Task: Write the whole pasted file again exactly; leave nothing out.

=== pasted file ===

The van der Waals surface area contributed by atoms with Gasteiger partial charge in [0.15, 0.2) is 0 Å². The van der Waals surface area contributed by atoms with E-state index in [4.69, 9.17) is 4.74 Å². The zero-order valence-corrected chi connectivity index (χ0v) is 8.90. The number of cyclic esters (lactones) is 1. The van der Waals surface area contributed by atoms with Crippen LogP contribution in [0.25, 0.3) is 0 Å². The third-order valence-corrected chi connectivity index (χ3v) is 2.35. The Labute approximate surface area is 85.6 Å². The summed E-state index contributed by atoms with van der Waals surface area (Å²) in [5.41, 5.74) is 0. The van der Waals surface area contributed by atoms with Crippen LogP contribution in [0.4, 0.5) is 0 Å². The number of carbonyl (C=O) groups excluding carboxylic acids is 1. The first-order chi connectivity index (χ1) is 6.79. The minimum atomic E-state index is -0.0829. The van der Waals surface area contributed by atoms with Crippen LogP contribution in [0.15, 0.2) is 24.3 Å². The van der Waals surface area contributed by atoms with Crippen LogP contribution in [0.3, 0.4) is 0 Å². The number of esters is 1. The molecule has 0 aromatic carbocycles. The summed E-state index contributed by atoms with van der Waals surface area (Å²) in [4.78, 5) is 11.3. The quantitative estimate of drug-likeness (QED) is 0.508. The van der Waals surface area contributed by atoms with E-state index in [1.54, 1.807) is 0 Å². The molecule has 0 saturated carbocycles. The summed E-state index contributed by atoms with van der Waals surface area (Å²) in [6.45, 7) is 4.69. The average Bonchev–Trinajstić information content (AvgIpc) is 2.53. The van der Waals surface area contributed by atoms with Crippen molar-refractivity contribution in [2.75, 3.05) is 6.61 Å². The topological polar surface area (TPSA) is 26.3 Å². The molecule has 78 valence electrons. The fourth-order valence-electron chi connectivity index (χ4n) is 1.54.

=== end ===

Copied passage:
The van der Waals surface area contributed by atoms with Gasteiger partial charge in [0.15, 0.2) is 0 Å². The van der Waals surface area contributed by atoms with E-state index in [4.69, 9.17) is 4.74 Å². The zero-order valence-corrected chi connectivity index (χ0v) is 8.90. The number of cyclic esters (lactones) is 1. The van der Waals surface area contributed by atoms with Crippen LogP contribution in [0.25, 0.3) is 0 Å². The third-order valence-corrected chi connectivity index (χ3v) is 2.35. The Labute approximate surface area is 85.6 Å². The summed E-state index contributed by atoms with van der Waals surface area (Å²) in [5.41, 5.74) is 0. The van der Waals surface area contributed by atoms with Crippen LogP contribution in [0.4, 0.5) is 0 Å². The number of carbonyl (C=O) groups excluding carboxylic acids is 1. The first-order chi connectivity index (χ1) is 6.79. The minimum atomic E-state index is -0.0829. The van der Waals surface area contributed by atoms with Crippen LogP contribution in [0.15, 0.2) is 24.3 Å². The van der Waals surface area contributed by atoms with Crippen LogP contribution in [0.3, 0.4) is 0 Å². The number of esters is 1. The molecule has 0 aromatic carbocycles. The summed E-state index contributed by atoms with van der Waals surface area (Å²) in [4.78, 5) is 11.3. The quantitative estimate of drug-likeness (QED) is 0.508. The van der Waals surface area contributed by atoms with E-state index in [1.54, 1.807) is 0 Å². The molecule has 0 saturated carbocycles. The summed E-state index contributed by atoms with van der Waals surface area (Å²) in [6.45, 7) is 4.69. The average Bonchev–Trinajstić information content (AvgIpc) is 2.53. The van der Waals surface area contributed by atoms with Crippen molar-refractivity contribution in [2.75, 3.05) is 6.61 Å². The topological polar surface area (TPSA) is 26.3 Å². The molecule has 78 valence electrons. The fourth-order valence-electron chi connectivity index (χ4n) is 1.54.